7 Must Know Tips for Passengers with Disabilities- Part 1
An interesting article, with American disabled travellers in mind, it is still of interest to those of us in the UK …
When travelling through airport security it is important for all passengers to be comfortable with the screening process. Passengers with disabilities should go directly to the boarding pass identification checker, bypassing the line at security checkpoint. The checker will direct the passenger to the lane that is recognized for people with disabilities or special needs. Ask if the lane is not clearly marked or noticeable.
This lane allows the passenger extra time if needed to go through the screening process without additional stress. Screeners can and will assist passengers with disabilities once the passenger arrives for the screening process. Screeners should always ask permission before touching or helping you. They can offer a hand, arm or shoulder to assist the passenger through the walk-through metal detector. They also can assist with loading and unloading your carry-on baggage.
A passenger should never feel rushed. Most airports have porters in front of the airports to assist all passengers with their luggage. A porter also has a dual function of assisting passengers to and from the gate and throughout the airport when necessary. A person who requires additional assistance throughout the screening process should contact the airlines ahead of time and arrange porter service.
Always consult your doctor prior to travelling for the best screening process for you and inform the screener how you want to be screened. Screeners should always inform the passenger of the process whether they are in primary or secondary screening.
A private screening should be offered before the process begins.
You may request a private screening at any time. Two screeners of the same gender as you should be present during private screening. Whether you are in private screening or not, always ask the screener to change his or her gloves before they touch you or your personal items. This will reduce the amount of germs picked up from other people's baggage.
Liquids, gels and creams that are used for medical conditions or devices are automatically exempt from the 3-1-1 rule. 3 ounces or less, one zip-top bag and 1 bag per person. If your liquid medication is over 3 ounces, place those items in a separate plastic zip-top bag and hand it over for inspection. Only take enough medication in your carry-on baggage for the flight. Place all additional liquid medication in your checked baggage.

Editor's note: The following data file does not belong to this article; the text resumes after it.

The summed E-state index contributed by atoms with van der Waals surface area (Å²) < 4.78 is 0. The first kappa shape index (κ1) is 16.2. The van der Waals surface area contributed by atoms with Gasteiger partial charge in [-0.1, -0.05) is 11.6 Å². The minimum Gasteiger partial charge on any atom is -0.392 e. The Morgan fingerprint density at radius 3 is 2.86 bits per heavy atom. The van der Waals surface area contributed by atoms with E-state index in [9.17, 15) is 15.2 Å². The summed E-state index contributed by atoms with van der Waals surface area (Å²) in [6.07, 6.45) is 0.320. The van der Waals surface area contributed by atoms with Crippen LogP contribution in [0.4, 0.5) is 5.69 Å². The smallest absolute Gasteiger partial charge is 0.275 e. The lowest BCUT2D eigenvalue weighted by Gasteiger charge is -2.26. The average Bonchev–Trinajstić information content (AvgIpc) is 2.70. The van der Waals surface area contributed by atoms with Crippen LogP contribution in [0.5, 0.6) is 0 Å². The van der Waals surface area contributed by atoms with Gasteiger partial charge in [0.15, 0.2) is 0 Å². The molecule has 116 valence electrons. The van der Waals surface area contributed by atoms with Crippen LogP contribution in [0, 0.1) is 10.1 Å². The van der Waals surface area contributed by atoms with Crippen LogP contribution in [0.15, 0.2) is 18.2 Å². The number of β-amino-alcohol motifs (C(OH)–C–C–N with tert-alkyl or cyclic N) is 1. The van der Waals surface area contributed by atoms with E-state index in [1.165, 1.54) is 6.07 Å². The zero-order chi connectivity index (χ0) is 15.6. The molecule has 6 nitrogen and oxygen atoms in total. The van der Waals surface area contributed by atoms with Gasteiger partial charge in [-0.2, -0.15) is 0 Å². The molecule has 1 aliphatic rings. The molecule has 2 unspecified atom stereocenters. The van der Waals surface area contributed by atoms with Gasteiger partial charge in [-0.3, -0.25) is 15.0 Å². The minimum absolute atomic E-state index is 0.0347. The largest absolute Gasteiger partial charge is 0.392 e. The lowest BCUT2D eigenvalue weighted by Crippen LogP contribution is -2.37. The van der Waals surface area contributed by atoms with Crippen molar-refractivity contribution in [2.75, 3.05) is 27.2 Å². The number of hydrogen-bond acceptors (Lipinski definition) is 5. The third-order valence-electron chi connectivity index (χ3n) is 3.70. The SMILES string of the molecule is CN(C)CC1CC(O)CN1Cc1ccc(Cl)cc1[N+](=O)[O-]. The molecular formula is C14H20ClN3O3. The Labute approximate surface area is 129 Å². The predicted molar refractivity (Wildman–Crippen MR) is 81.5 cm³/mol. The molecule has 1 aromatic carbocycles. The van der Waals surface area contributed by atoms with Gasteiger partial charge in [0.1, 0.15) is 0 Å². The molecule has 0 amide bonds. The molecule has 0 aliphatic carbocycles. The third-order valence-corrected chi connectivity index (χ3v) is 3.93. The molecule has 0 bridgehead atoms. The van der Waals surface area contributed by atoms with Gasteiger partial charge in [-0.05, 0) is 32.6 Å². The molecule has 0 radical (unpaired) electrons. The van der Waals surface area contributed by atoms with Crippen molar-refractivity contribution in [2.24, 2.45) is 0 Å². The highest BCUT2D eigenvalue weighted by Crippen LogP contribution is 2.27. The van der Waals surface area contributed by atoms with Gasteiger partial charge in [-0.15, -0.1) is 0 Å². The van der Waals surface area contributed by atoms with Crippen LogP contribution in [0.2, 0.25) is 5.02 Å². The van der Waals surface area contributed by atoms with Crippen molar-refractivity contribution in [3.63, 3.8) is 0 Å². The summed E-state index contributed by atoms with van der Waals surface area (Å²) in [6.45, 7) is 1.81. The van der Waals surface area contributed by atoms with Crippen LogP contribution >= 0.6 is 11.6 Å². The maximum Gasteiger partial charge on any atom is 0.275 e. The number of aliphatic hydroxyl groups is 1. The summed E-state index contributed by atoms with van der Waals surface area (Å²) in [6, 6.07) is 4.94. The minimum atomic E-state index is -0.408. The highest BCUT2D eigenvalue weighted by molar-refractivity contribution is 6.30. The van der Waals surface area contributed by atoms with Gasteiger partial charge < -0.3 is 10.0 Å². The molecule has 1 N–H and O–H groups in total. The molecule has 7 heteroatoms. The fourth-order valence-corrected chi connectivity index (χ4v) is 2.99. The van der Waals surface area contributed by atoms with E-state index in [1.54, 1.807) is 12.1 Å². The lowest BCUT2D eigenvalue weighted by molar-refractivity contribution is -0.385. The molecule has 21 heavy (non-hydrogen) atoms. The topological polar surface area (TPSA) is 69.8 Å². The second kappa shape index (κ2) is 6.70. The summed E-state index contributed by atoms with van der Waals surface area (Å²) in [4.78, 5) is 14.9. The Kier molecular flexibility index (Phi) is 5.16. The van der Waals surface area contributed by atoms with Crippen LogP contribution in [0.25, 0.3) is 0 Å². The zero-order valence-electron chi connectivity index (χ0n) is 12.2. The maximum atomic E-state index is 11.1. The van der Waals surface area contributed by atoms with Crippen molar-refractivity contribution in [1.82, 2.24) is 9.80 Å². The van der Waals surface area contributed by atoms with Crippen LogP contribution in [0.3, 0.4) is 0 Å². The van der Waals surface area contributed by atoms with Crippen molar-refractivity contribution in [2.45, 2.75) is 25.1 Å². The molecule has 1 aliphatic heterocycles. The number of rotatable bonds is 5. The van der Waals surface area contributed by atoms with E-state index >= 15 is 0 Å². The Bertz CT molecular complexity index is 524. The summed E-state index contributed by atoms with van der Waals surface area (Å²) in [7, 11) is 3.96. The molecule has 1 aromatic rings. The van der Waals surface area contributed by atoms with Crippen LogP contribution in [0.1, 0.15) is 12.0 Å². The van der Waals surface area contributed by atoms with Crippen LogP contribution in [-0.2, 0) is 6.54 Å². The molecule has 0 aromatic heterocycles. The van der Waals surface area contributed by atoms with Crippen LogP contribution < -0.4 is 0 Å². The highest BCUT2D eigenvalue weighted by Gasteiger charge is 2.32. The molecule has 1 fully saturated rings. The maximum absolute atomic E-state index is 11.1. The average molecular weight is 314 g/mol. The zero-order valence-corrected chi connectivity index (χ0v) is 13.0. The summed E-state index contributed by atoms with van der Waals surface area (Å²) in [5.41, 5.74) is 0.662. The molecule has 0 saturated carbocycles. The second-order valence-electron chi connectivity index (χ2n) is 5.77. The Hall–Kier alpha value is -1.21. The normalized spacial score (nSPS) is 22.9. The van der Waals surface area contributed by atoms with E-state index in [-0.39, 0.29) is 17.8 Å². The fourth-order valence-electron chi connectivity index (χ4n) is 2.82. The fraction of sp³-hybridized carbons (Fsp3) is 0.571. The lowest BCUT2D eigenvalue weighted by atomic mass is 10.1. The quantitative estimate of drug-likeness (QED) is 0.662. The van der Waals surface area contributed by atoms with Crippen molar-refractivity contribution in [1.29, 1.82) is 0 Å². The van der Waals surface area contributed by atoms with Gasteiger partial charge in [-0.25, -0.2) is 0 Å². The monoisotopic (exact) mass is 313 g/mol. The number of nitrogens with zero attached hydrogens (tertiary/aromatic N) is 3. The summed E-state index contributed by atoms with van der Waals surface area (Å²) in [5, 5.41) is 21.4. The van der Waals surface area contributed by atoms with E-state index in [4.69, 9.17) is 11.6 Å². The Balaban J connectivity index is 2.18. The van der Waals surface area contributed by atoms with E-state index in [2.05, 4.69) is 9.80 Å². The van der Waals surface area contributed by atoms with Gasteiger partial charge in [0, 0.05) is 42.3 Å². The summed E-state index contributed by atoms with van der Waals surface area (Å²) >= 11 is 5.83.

All medication must be clearly marked with a manufacturers or pharmacy label. Normally, medication is x-rayed; however, you can request a physical inspection if your doctor recommends it.
Always use a plastic bag and pack your medication separate from other carry-on items. To avoid contamination or damage, you will be asked to handle and repack your medication throughout the visual inspection process. Any medication that cannot be visually cleared must be x-rayed to allow you into the sterile area of the airport.
7 Must Know Tips for Passengers with Disabilities
1. You will be screened in your wheelchair or scooter if you cannot stand or walk.
2. Ask the screener to assist you with taking off or putting on your shoes. Shoehorns should be available.
3. Companions or a family member should make suggestions on the best way to screen a person with a disability or may accompany and assist you through the screening process.
4. Contact the airlines in advance for their procedures in handling additional medical aids, such as an oxygen supplier or a wheelchair.
5. Discreetly discuss with the screener what your physical limitations or capabilities are before you start a hand-wanding or pat-down procedure.
6. Medical supplies, equipment, mobile aids, and/or assistive devices are exempt from the one carry-on plus one personal item rule.
7. If you have a medical device implant inside or outside your body, always check with your doctor prior to traveling for the best and safest way to be screened at checkpoint. Ask if it is safe for you to walk through the metal detector or to be hand-wanded. If it is determined that you cannot walk through the metal detector, then quietly ask for a full-body pat-down.
About the author:
Natalia Ippolito, a former airport screener and author of: I MIGHT AS WELL BE NAKED: How to Survive Airport Screening With Your Clothes On. 369 Tips in All- 119 Tips for Passengers with Disabilities!
Must Know Tips for Passengers with Disabilities Part Two
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